How To Slice Peaches

Today I’m sharing a step-by-step photo tutorial on how to slice peaches. The best way to eat a sweet, juicy, ripe peach is with the juice dripping down your hands, but if you want to bake with them, you’ll want to slip off the skins and slice them up.

Peaches in various stages of slicing

While I was making Raspberry Peach Cobbler the other day, I decided I should post a tutorial on how to slice peaches. It isn’t difficult at all, but there are a few tricks that make the job easier.

How To Slice Peaches

What type of peaches should I buy?

Most of the peaches available at the grocery store are freestone peaches. If you buy peaches at a farmer’s market or have a peach tree, they may be clingstone peaches.

Freestone peaches are generally larger than clingstone peaches. It can be hard to tell the difference just by looking at them, but once you cut into them, it’s easy to tell the difference. The pit in freestone peaches practically falls out of the peach when the peach is cut in half, making them easier to eat and easier to slice.

With a clingstone peach, the pit clings to the peach and you’ll need to cut the pit away from the peach flesh. Clingstone peaches are typically used for commercially canned peaches. 

I understand there’s also a new hybrid peach called a semi-freestone, but I haven’t seen them at the market yet.

How do I know if a peach is ripe?

If a peach is ripe, it will be slightly soft. If it’s hard to the touch, it’s not ripe. It should also smell sweet and have a dark yellow color. If it looks green, it’s not ripe and I would avoid buying it. 

Usually, the peaches you buy at the grocery store will not be soft/ripe and recipe ready. So try and plan ahead. Buy your peaches a few days ahead of time so the peaches have time to ripen on the counter. Here are some great tips on ripening peaches. 

A peach in ice water

Blanching the peach to remove the skin

  • Blanch a peach by placing it in boiling water for 45 seconds. I’ll often use a large mixing bowl in my microwave to boil the water, then I can just dry it and use it again to make a recipe. However, if you’re doing a lot of peaches, use a pot of water on the stove so the water stays boiling hot.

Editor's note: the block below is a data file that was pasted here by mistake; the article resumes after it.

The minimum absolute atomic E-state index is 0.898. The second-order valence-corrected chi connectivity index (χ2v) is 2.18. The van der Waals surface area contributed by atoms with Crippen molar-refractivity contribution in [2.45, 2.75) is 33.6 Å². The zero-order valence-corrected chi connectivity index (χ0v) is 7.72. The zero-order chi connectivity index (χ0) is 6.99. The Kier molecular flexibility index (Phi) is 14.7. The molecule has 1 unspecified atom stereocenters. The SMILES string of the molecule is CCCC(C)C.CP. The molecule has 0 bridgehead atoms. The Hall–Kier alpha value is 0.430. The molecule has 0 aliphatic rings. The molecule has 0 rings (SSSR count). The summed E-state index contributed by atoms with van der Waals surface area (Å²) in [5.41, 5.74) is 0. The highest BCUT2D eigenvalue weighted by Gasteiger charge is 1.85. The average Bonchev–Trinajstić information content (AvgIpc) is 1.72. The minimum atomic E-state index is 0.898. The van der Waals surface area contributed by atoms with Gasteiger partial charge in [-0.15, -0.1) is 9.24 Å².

• After 45 seconds, remove the peach from the boiling water and plunge it into ice water to stop the cooking process.

Step by step photos of slicing peaches

Slicing the Peach

  • Use a small paring knife to easily peel the skin off the peaches. If your peaches are ripe, you may not even need a knife, just peel it with your fingers.
  • Find the natural indent of the peach, start at the stem and cut the peach in half.
  • Freestone Peach: With your hands, gently twist each side of the peach in opposite directions and the peach will pull apart into two halves. Remove the pit. The pit should just pop out, but if not, you can carefully pry it out with a spoon.
  • Put the peach cut side down and make lengthwise cuts through each peach half as shown above.
  • Clingstone Peach: If you have clingstone peaches, the peach won’t twist apart. Instead, make slices all around the outside of the peeled peach. Use a paring knife to cut each slice away from the pit.

Recipe Ready Sliced Peaches

That’s all there is to it. Within minutes you’ve got beautiful peach slices ready to use in your favorite recipe or just eat a slice at a time. Fresh peaches are available May through late September, and peak season is July and August. So be sure and enjoy those gorgeous peaches while you can! 

Now that you know how to slice peaches, check out my Raspberry Peach Cobbler recipe. It’s bound to be one of your favorite summer desserts. If you want to start the day with peaches, try my Peaches and Cream Ebleskivers or Peach Cobbler Muffins.

How To Slice Peaches

How To Slice Peaches
Prep Time 5 minutes
Additional Time 2 minutes
Total Time 7 minutes

Ingredients

  • Freestone Peaches
  • (Clingstone peaches can be used but are a little more difficult to cut. See my tips in the notes section for using clingstone peaches.)

Instructions

  1. Blanch the peach by placing it in boiling water for 45 seconds.
  2. After 45 seconds, remove the peach from the boiling water and plunge it in to ice water to stop the cooking process.
  3. Use a small paring knife to peel the skin off the peaches. If your peaches are ripe, you may not even need a knife, just peel it with your fingers.
  4. Find the natural indent of the peach, start at the stem and cut the peach in half.
  5. With your hands, gently twist each side of the peach in opposite directions and the peach should pull apart in to two halves. Remove the pit. It should just pop out, but if not, you can carefully pry it out with a spoon.
  6. Put the peach cut side down and make lengthwise cuts in to the middle of each peach half.

Notes

Clingstone Peach: If you have clingstone peaches, the peach won't twist apart. Instead, make slices all around the outside of the peeled peach. Use a paring knife to cut each slice away from the pit.

More How To Tips You Might Like:

How to Cut a Pineapple, Barbara Bakes
How to Freeze Lemon Juice, Barbara Bakes
How to Cook Artichokes in a Pressure Cooker, Pressure Cooking Today
How to Cut a Mango, Cookin’ Canuck
How to Grill Zucchini, Kalyn’s Kitchen

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a step-by-step photo tutorial on how to slice peaches.